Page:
Dolphin for Christmas dinner says Arthur who just eats roadkill meat

Dolphin will be this year’s Christmas dinner for Arthur, who just eats roadkill meat. He says he found the aquatic marine mammal washed up on the beach and took it home. The only animal-sourced protein he ever consumes are found dead on roads or beaches, and include otters, squirrels, badgers, hedgehogs, rabbits, weasels and dolphins.

When Mr. Boyt, aged 76, finds a dead animal on the road, he either takes it home and cooks it for dinner that day, or freezes it for later. He says that for him, eating roadkill is a way of life.

His Christmas dinner last year was badger casserole.

Mr. Boyt, a retired biologist, said he found the dolphin, already dead, washed up on the beach near his home in Davidstow, north Cornwall, in the southwest of England.

Arthur only eats roadkillAccording to Arthur, if you keep your eyes open when driving around, there are rich pickings to be had.

As far as the law is concerned, Mr. Boyt may find his action is illegal this time. All dolphins found on the coast of the United Kingdom belong to the Crown. So, he may have to get the OK from the Queen.

He said he had found a dolphin before on that very same beach and ate it, and described the taste as ‘delicious’.

Roadkill in keeping with the spirit of Christmas

The Express & Echo quoted Mr. Boyt as saying:

“When I found the dolphin on the beach I collected what meat joints I could and I kept them in the freezer for special occasions such as Christmas. It tastes so delicious.”

“The great thing about roadkill is that you are getting meat without the guilt of killing an animal or having one killed on your behalf. It’s a situation much more in keeping with the spirit of Christmas.”

Preparing roadkill meat for consumptionMr. Boyt believes there are many people who would benefit from having roadkill. He said “Who knows where … or what the meat is that you buy across the counter at the butchers? If they sell us horse-meat when we think we’re buying lamb, what else are we being served?”

Mr. Boyt emphasizes that he does not intentionally run animals over in order to secure his supply of meat, and he accepts that his unusual culinary tastes are not to everyone’s liking.

He said he started getting nuisance telephone calls – people phoning up at 2 o’clock on a Sunday morning. “One chap pretended to be an animal that I had run over,” he commented.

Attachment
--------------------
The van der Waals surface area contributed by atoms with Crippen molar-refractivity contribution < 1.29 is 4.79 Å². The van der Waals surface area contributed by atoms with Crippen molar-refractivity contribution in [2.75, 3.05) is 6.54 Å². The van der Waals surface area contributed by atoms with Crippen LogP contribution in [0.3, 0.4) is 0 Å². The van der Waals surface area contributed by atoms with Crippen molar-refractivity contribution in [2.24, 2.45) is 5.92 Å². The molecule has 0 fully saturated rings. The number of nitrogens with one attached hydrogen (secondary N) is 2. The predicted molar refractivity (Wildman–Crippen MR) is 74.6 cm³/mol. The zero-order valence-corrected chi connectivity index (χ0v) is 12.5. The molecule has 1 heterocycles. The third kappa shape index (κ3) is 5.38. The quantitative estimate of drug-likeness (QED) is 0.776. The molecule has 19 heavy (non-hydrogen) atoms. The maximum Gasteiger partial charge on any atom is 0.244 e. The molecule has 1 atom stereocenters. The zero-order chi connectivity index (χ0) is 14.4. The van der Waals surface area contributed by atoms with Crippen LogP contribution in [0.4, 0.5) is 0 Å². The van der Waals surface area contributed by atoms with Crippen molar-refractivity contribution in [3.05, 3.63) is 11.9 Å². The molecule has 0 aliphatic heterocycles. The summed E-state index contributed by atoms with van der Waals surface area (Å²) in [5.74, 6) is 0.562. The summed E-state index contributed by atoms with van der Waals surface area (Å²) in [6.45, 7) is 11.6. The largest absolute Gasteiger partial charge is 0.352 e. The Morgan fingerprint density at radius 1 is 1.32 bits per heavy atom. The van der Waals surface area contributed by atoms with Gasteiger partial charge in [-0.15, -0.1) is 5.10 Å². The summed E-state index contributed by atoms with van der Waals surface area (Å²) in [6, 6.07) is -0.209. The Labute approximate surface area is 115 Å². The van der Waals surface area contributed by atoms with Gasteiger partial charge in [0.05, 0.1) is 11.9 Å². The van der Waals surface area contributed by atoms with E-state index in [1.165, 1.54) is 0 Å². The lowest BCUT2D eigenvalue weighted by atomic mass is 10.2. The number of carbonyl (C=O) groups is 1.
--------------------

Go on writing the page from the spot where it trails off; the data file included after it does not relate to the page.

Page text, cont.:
Dead dolphins belong to the Crown

A spokesperson for the Whales & Dolphin Conservation, the leading international charity dedicated to the conservation and protection of whales and dolphins, said:

“Whales and dolphins are not public property – they belong to the Crown. If they do get washed up they should be removed by local authority. A washed up dolphin or whale could be riddled with disease so anyone eating the animal is putting themselves at serious risk.”

Arthur eating some roadkillArthur sucking the last bits of juice from a badger’s skull.

“In the UK whales and dolphins (and porpoises) are classed as ‘Royal fish’. Essentially when they strand they are the property of the Crown. They should not be removed by members of the public. Even if that were not the case, it is a very unwise thing to eat dead whales or dolphins that wash up on the shore.”

“They can carry diseases which are transferable to humans, and are usually taken away by local authorities to be buried in landfill.”

A roadkill eater since he was a boy

According to Mr. Boyt, he has been eating roadkill since he was thirteen years old. His most unusual meal was a bat he found while on holiday and brought back home.

Stranded dolphinsWhat should be done with these dead dolphins? Bury them in landfill or let Arthur eat them?

He is spending Christmas day with his mother-in-law, who is preparing a traditional turkey. His wife, Su, is vegetarian, so neither dolphin nor turkey for her.

If you find a stranded dolphin or whale, the Government says you should call the Cetacean Strandings Investigation Programme (CSIP) hotline – 0800 652 0333. If the animal is alive, call immediately.

In its Wildlife and Diodeversity section of its website, the Government writes:

“Give as much information as possible about the animal’s location and condition to the CSIP. It’s important to take care when near a stranded dolphin or whale, as the tail is powerful and can cause injury. Gloves should also be worn when handling a living or dead animal.”

Video – The man who eats roadkill